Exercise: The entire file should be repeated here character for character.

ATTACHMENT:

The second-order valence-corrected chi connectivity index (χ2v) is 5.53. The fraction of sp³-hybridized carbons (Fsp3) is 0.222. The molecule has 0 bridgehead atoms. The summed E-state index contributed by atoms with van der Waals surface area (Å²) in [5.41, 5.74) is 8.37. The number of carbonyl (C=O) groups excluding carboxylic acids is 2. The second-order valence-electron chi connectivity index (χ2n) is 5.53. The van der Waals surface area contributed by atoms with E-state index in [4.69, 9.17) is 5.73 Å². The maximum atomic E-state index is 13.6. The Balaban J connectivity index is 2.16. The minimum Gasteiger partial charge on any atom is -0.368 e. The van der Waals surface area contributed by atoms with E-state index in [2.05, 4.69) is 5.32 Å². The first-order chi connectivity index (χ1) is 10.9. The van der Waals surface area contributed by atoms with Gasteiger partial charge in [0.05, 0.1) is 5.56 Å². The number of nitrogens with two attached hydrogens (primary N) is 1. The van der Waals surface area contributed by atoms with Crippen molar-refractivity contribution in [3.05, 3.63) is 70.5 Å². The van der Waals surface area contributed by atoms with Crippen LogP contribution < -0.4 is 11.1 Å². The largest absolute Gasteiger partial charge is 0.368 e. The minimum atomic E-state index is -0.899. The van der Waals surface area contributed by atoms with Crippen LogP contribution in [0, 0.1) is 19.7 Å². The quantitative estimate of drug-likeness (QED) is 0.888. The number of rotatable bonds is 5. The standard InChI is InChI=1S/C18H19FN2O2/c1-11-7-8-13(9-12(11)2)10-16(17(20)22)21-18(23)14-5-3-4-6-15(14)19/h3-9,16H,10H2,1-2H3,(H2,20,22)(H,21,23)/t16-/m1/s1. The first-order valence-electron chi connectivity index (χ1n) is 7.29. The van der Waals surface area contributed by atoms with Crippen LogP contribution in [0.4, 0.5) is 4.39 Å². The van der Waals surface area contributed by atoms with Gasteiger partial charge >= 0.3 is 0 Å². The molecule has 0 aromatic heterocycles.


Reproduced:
The second-order valence-corrected chi connectivity index (χ2v) is 5.53. The fraction of sp³-hybridized carbons (Fsp3) is 0.222. The molecule has 0 bridgehead atoms. The summed E-state index contributed by atoms with van der Waals surface area (Å²) in [5.41, 5.74) is 8.37. The number of carbonyl (C=O) groups excluding carboxylic acids is 2. The second-order valence-electron chi connectivity index (χ2n) is 5.53. The van der Waals surface area contributed by atoms with E-state index in [4.69, 9.17) is 5.73 Å². The maximum atomic E-state index is 13.6. The Balaban J connectivity index is 2.16. The minimum Gasteiger partial charge on any atom is -0.368 e. The van der Waals surface area contributed by atoms with E-state index in [2.05, 4.69) is 5.32 Å². The first-order chi connectivity index (χ1) is 10.9. The van der Waals surface area contributed by atoms with Gasteiger partial charge in [0.05, 0.1) is 5.56 Å². The number of nitrogens with two attached hydrogens (primary N) is 1. The van der Waals surface area contributed by atoms with Crippen molar-refractivity contribution in [3.05, 3.63) is 70.5 Å². The van der Waals surface area contributed by atoms with Crippen LogP contribution < -0.4 is 11.1 Å². The largest absolute Gasteiger partial charge is 0.368 e. The minimum atomic E-state index is -0.899. The van der Waals surface area contributed by atoms with Crippen LogP contribution in [0, 0.1) is 19.7 Å². The quantitative estimate of drug-likeness (QED) is 0.888. The number of rotatable bonds is 5. The standard InChI is InChI=1S/C18H19FN2O2/c1-11-7-8-13(9-12(11)2)10-16(17(20)22)21-18(23)14-5-3-4-6-15(14)19/h3-9,16H,10H2,1-2H3,(H2,20,22)(H,21,23)/t16-/m1/s1. The first-order valence-electron chi connectivity index (χ1n) is 7.29. The van der Waals surface area contributed by atoms with Crippen LogP contribution in [0.4, 0.5) is 4.39 Å². The van der Waals surface area contributed by atoms with Gasteiger partial charge >= 0.3 is 0 Å². The molecule has 0 aromatic heterocycles.